Parenting matters: early years and social mobility

Document type
Paterson, Chris
Date of publication
1 August 2011
Children and Young People, Families
Social welfare
Material type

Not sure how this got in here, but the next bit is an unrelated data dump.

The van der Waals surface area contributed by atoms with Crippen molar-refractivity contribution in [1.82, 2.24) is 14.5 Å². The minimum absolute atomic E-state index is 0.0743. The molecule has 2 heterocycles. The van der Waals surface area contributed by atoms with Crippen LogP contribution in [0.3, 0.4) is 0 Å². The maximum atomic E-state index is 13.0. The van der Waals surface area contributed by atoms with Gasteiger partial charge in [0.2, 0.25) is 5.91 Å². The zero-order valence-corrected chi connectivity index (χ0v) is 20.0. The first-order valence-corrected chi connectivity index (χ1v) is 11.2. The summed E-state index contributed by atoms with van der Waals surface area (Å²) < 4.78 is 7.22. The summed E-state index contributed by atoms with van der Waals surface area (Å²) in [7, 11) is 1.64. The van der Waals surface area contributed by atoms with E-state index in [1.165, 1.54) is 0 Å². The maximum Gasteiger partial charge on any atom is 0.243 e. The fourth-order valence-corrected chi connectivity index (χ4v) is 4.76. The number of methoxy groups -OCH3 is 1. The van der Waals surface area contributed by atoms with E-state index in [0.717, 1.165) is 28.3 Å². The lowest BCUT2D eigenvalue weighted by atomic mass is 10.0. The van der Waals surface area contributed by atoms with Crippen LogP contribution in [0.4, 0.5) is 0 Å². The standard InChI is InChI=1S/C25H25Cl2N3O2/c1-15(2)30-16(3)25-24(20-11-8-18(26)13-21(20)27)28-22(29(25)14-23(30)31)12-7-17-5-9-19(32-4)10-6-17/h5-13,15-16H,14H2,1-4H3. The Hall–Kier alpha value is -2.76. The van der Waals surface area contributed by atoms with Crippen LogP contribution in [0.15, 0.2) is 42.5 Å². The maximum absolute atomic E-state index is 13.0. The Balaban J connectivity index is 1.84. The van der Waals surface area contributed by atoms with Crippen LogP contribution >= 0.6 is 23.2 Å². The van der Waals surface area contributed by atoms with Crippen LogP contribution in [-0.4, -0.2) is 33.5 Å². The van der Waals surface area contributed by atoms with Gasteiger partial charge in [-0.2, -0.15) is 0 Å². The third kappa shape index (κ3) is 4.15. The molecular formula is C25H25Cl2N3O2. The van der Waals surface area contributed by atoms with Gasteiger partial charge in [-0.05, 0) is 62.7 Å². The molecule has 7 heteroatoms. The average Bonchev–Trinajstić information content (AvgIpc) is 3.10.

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Research has shown that the quality of parenting and early education have an overwhelming influence on children’s later progress at school and in their careers. Typically, children from the poorest homes are exposed to fewer words, are less likely to read books with their parents and eat poorer diets than their peers in richer families. As a result, children from deprived families fail to master essential skills and become physically unhealthy. This report calls for parenting advice to become as widespread as antenatal classes. It suggests that poorer parents could be rewarded for attending classes with higher child benefit payments or annual bonuses. Through an advertising campaign, parents would be given a checklist detailing how they should read to, play with, talk with, praise and feed their young children. Companies which make toys and baby food would be encouraged to brand their products with an official logo under the proposed scheme, which is modelled on the successful ‘five-a-day’ fruit and vegetables dietary campaign.

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